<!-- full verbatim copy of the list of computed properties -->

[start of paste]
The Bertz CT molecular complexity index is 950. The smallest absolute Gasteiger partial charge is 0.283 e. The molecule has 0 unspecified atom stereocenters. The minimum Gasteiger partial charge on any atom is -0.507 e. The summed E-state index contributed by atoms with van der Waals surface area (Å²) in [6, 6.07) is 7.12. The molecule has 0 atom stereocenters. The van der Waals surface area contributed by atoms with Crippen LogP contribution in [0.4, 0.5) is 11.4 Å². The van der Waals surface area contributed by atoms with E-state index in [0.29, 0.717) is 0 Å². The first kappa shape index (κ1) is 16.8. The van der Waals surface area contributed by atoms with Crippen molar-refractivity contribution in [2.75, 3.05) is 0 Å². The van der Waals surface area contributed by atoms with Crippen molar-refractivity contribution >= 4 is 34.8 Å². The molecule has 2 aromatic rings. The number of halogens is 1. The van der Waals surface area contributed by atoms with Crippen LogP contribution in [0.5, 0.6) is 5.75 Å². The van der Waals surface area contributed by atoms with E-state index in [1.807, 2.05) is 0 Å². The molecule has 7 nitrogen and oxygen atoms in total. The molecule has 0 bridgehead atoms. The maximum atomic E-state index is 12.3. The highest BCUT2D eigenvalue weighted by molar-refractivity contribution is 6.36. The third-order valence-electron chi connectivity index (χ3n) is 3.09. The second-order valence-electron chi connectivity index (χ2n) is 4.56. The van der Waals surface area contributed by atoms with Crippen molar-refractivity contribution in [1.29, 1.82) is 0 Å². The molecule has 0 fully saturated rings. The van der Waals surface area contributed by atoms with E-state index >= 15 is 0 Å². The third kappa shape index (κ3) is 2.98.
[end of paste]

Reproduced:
The Bertz CT molecular complexity index is 950. The smallest absolute Gasteiger partial charge is 0.283 e. The molecule has 0 unspecified atom stereocenters. The minimum Gasteiger partial charge on any atom is -0.507 e. The summed E-state index contributed by atoms with van der Waals surface area (Å²) in [6, 6.07) is 7.12. The molecule has 0 atom stereocenters. The van der Waals surface area contributed by atoms with Crippen LogP contribution in [0.4, 0.5) is 11.4 Å². The van der Waals surface area contributed by atoms with E-state index in [0.29, 0.717) is 0 Å². The first kappa shape index (κ1) is 16.8. The van der Waals surface area contributed by atoms with Crippen molar-refractivity contribution in [2.75, 3.05) is 0 Å². The van der Waals surface area contributed by atoms with Crippen molar-refractivity contribution >= 4 is 34.8 Å². The molecule has 2 aromatic rings. The number of halogens is 1. The van der Waals surface area contributed by atoms with Crippen LogP contribution in [0.5, 0.6) is 5.75 Å². The van der Waals surface area contributed by atoms with E-state index in [1.807, 2.05) is 0 Å². The molecule has 7 nitrogen and oxygen atoms in total. The molecule has 0 bridgehead atoms. The maximum atomic E-state index is 12.3. The highest BCUT2D eigenvalue weighted by molar-refractivity contribution is 6.36. The third-order valence-electron chi connectivity index (χ3n) is 3.09. The second-order valence-electron chi connectivity index (χ2n) is 4.56. The van der Waals surface area contributed by atoms with Crippen molar-refractivity contribution in [1.29, 1.82) is 0 Å². The molecule has 0 fully saturated rings. The van der Waals surface area contributed by atoms with E-state index >= 15 is 0 Å². The third kappa shape index (κ3) is 2.98.